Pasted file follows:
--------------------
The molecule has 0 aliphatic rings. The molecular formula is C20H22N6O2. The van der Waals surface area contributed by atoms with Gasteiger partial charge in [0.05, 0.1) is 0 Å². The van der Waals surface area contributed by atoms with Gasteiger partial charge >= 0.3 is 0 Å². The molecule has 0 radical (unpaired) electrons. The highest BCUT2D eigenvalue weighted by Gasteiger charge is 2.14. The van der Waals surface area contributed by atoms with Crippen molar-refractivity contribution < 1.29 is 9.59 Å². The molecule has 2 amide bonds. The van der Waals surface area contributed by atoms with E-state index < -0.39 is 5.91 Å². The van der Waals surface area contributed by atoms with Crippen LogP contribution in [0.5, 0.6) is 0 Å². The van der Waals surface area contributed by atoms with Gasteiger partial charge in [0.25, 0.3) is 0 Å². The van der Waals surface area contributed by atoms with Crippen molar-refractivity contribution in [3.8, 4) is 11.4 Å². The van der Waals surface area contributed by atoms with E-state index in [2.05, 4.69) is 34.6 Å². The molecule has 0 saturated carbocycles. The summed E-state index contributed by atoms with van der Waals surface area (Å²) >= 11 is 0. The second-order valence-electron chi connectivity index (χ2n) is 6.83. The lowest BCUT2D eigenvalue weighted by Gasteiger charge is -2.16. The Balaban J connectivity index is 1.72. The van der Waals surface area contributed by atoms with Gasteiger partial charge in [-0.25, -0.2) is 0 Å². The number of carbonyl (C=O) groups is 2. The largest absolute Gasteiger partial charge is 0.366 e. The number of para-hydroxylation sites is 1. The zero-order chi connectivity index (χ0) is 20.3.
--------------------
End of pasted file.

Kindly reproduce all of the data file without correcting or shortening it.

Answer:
The molecule has 0 aliphatic rings. The molecular formula is C20H22N6O2. The van der Waals surface area contributed by atoms with Gasteiger partial charge in [0.05, 0.1) is 0 Å². The van der Waals surface area contributed by atoms with Gasteiger partial charge >= 0.3 is 0 Å². The molecule has 0 radical (unpaired) electrons. The highest BCUT2D eigenvalue weighted by Gasteiger charge is 2.14. The van der Waals surface area contributed by atoms with Crippen molar-refractivity contribution < 1.29 is 9.59 Å². The molecule has 2 amide bonds. The van der Waals surface area contributed by atoms with E-state index < -0.39 is 5.91 Å². The van der Waals surface area contributed by atoms with Crippen LogP contribution in [0.5, 0.6) is 0 Å². The van der Waals surface area contributed by atoms with Gasteiger partial charge in [0.25, 0.3) is 0 Å². The van der Waals surface area contributed by atoms with Crippen molar-refractivity contribution in [3.8, 4) is 11.4 Å². The van der Waals surface area contributed by atoms with E-state index in [2.05, 4.69) is 34.6 Å². The molecule has 0 saturated carbocycles. The summed E-state index contributed by atoms with van der Waals surface area (Å²) >= 11 is 0. The second-order valence-electron chi connectivity index (χ2n) is 6.83. The lowest BCUT2D eigenvalue weighted by Gasteiger charge is -2.16. The Balaban J connectivity index is 1.72. The van der Waals surface area contributed by atoms with Gasteiger partial charge in [-0.25, -0.2) is 0 Å². The number of carbonyl (C=O) groups is 2. The largest absolute Gasteiger partial charge is 0.366 e. The number of para-hydroxylation sites is 1. The zero-order chi connectivity index (χ0) is 20.3.